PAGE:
COEHP's Christine Smart, Academic Adviser for Project REACH, Will 'Go Back, Give Back' to Uzbekistan

Christine Smart shares brownies with Uzbek students during her 2015-16 teaching fellowship.
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Christine Smart shares brownies with Uzbek students during her 2015-16 teaching fellowship.

As part of the 50th anniversary of the English Language Fellow Program at the U.S. Department of State, University of Arkansas academic adviser for Project REACH, Christine Smart, was recently selected to return to Uzbekistan as an English Language Specialist to conduct a "Go Back, Give Back" project.

Previous English Language Fellows from the last 50 years — Smart served in 2015-16 — were encouraged to enter the "Fellows@50Encore: Go Back, Give Back" project contest last fall. In March, the State Department announced 13 winning submissions. Proposal selection was highly competitive with only 10% of submitted projects accepted for funding.

"The rewards of working with eager, hard-working students, along with the camaraderie with my professional counterparts, made my experience unforgettable and make me want to return," Smart said.

She'll travel to Uzbekistan this month to conduct two weeks of teacher training workshops for university professors who teach English as a foreign anguage.

"Previously, my time in Uzbekistan was devoted to students, but I have more to offer to the teaching professionals," she said. "I want to go back to Uzbekistan because I want to expose university professionals to best practices for learning language."

Smart said Uzbekistan is a country asserting its independence from its Soviet past and encouraging the adoption of the English language.

"They are eager to host English specialists and embrace modern teaching methods," she said. "The people are some of the most welcoming and friendly I have experienced, the food is fantastic, and the atmosphere is quite safe." 

Smart's project is designed to meet the needs of the country's decree to improve the qualifications of pedagogical personnel by offering advanced training in best practices for language learning. The focus of her hands-on workshops with English teachers will include metacognitive language learning strategies and culturally-responsive pedagogy in the context of second language acquisition, effective methodology, classroom management, and assessment of student performance standards. These interactive workshops are designed to be practical so that participants will be able to implement a student-centered, assets-based, cognitive approach to teaching English in classroom.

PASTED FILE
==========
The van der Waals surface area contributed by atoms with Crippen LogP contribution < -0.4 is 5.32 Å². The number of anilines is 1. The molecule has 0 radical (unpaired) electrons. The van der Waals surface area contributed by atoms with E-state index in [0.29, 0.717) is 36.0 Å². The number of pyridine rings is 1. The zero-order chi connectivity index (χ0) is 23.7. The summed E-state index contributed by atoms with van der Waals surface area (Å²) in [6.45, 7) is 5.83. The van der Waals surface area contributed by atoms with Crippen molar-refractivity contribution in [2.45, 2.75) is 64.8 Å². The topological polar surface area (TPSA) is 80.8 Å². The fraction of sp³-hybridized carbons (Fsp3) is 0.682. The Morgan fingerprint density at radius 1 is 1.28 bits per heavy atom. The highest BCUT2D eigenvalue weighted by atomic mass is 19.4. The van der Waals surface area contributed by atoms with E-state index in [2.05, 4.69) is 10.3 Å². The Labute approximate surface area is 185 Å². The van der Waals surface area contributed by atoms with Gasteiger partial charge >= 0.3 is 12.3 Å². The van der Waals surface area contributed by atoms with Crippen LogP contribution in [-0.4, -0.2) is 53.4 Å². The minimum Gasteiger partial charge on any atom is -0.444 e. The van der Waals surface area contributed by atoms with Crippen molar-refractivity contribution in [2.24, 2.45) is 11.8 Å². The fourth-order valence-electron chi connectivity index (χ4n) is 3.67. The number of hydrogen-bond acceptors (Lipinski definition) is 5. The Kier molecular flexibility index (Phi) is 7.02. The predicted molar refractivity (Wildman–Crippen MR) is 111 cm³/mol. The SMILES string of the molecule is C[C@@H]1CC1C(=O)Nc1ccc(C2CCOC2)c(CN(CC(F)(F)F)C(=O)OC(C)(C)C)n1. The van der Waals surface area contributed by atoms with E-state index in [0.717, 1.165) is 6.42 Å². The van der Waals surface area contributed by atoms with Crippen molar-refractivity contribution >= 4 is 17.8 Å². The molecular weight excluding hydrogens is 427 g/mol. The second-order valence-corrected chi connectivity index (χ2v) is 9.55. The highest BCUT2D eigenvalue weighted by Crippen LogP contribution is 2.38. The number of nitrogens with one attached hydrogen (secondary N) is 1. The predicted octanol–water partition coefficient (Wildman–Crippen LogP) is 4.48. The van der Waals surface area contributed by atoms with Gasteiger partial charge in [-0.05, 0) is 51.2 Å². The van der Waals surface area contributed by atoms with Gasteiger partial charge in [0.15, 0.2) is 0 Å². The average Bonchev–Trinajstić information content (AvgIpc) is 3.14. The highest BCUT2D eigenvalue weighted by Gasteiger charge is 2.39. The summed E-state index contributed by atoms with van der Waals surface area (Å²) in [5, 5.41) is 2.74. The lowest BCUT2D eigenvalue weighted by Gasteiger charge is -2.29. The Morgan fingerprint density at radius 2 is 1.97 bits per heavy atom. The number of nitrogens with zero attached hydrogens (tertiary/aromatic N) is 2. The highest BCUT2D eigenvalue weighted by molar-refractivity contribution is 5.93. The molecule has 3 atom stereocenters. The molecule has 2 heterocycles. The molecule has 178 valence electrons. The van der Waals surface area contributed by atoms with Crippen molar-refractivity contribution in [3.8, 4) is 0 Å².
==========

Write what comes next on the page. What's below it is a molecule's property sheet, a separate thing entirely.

"The English Language Fellow Program is important to me because it allows for Americans to work alongside Uzbek nationals, not just in a professional way, but also to foster a greater mutual understanding of cultures."

Smart said she's thrilled to be heading back to Uzbekistan.

"My experience there was life-changing, rewarding, and eye-opening," she said. "I made some dear friends while there and will always have a special place in my heart for Uzbekistan."

For 50 years, the Fellow Program has promoted mutual understanding between the United States and other countries through English language programming and cultural exchange. 

The English Language Fellow Program is the premier international exchange program that allows experienced American English teachers to enact meaningful and sustainable changes in the way that English is taught abroad. Through projects developed by U.S. Embassies in more than 80 countries, Fellows work directly with local teachers, students, and educational professionals to improve the quality of English language instruction offered at prestigious universities and other academic institutions. English Language Fellows are counted among the more than 50,000 individuals participating in U.S. Department of State exchange programs each year. 

Since 1969, the English Language Fellow Program has sent thousands of TESOL scholars and educators abroad to promote English language learning, enhance English teaching capacity, and build relations between the United States and other countries. On assignment, Fellows conduct teacher training, teach English, develop resources, and organize events and conferences. These projects are challenging and the teachers selected represent the best of the U.S. TESOL community. In return, the program provides professional development opportunities to help participants experience different cultures and build skills that can greatly enhance their TESOL careers back home.

For more information, visit the English Language Fellow Program website.


Christine Smart, academic counselor
Curriculum and Instruction

Shannon Magsam, director of communications
College of Education and Health Professions


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